How to Propagate the Blanket Flower
Yellow daisy-like petals with a red centers characterize the blanket flower (Gaillardia). These hardy perennials thrive in both North and South America and are cold hardy to USDA Zone 4. With more than a dozen species (including some annual varieties), this vibrant flower earns its name from typical Native America blankets of red and yellow. Perennial varieties thrive for years and should be lifted and propagated through root division every 3 to 5 years to keep plants healthy and produce new plantings.
Divide roots in early spring as soon as first new growth appears to reduce stress from transplanting.
Dig around the base of blanket flower with a spade or garden fork. Dig 6 to 8 inches from the base of the plant and to a depth of 8 to 10 inches.
- Yellow daisy-like petals with a red centers characterize the blanket flower (Gaillardia).
Slide the blade of the spade or tines of the garden fork under the root ball. Lift the plant free from the soil.
Shake gently to remove excess soil and to reveal the roots.
Separate the roots with your hands. Gently pull the plant into several sections. An established blanket flower can typically be divided into three to five sections. Each section should contain two or three shoots of foliage.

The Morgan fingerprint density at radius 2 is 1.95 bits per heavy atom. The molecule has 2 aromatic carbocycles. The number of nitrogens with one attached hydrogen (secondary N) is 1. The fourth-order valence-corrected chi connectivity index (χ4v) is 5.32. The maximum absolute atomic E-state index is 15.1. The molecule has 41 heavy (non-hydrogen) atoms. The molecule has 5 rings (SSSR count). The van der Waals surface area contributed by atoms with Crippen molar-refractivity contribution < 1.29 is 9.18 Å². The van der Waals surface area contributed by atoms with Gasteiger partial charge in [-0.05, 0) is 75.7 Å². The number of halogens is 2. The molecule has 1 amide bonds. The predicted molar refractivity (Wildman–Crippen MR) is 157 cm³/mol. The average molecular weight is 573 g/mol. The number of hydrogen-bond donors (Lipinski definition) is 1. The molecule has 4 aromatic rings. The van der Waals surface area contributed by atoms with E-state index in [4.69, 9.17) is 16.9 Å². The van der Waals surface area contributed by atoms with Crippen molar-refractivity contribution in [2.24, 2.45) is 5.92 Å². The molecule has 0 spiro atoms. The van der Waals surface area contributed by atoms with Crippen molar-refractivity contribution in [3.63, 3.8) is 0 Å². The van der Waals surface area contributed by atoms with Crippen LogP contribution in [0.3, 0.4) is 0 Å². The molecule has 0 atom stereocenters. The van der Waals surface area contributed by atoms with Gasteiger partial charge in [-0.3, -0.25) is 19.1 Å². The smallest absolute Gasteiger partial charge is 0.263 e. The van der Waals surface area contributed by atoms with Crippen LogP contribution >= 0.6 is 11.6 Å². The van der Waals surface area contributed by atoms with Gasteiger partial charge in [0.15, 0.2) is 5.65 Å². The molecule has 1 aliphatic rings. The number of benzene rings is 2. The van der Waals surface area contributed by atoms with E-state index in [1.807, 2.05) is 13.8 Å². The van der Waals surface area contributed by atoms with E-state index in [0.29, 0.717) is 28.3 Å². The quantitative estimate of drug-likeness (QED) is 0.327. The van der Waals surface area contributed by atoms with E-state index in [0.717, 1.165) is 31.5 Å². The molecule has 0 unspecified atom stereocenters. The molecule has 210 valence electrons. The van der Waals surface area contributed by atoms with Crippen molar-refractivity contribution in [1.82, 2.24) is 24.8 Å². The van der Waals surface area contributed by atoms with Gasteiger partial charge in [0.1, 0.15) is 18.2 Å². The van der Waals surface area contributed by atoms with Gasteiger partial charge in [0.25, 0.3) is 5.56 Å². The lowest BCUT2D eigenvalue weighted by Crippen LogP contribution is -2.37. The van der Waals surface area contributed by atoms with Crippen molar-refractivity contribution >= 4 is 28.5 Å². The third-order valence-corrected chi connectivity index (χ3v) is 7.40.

- Slide the blade of the spade or tines of the garden fork under the root ball.
- Shake gently to remove excess soil and to reveal the roots.
Keep roots cool and damp until replanting. Place in a bucket with folded newspapers on top of the roots. Wet the newspaper and place in cool area out of direct sunlight until plants can be transplanted.
Replant in prepared soil in similar growing conditions as the original site. Dig a hole large enough for roots to spread out over the soil without bending or folding. Guide ends of roots downward and cover with soil. Firm down with your hands to secure the plant.
- Keep roots cool and damp until replanting.
- Wet the newspaper and place in cool area out of direct sunlight until plants can be transplanted.
Water thoroughly to moisten soil to the root level and keep soil moist until the plant shows signs of renewed growth. Resume normal care.
Nannette Richford is an avid gardener, teacher and nature enthusiast with more than four years' experience in online writing. Richford holds a Bachelor of Science in secondary education from the University of Maine Orono and certifications in teaching 7-12 English, K-8 General Elementary and Birth to age 5.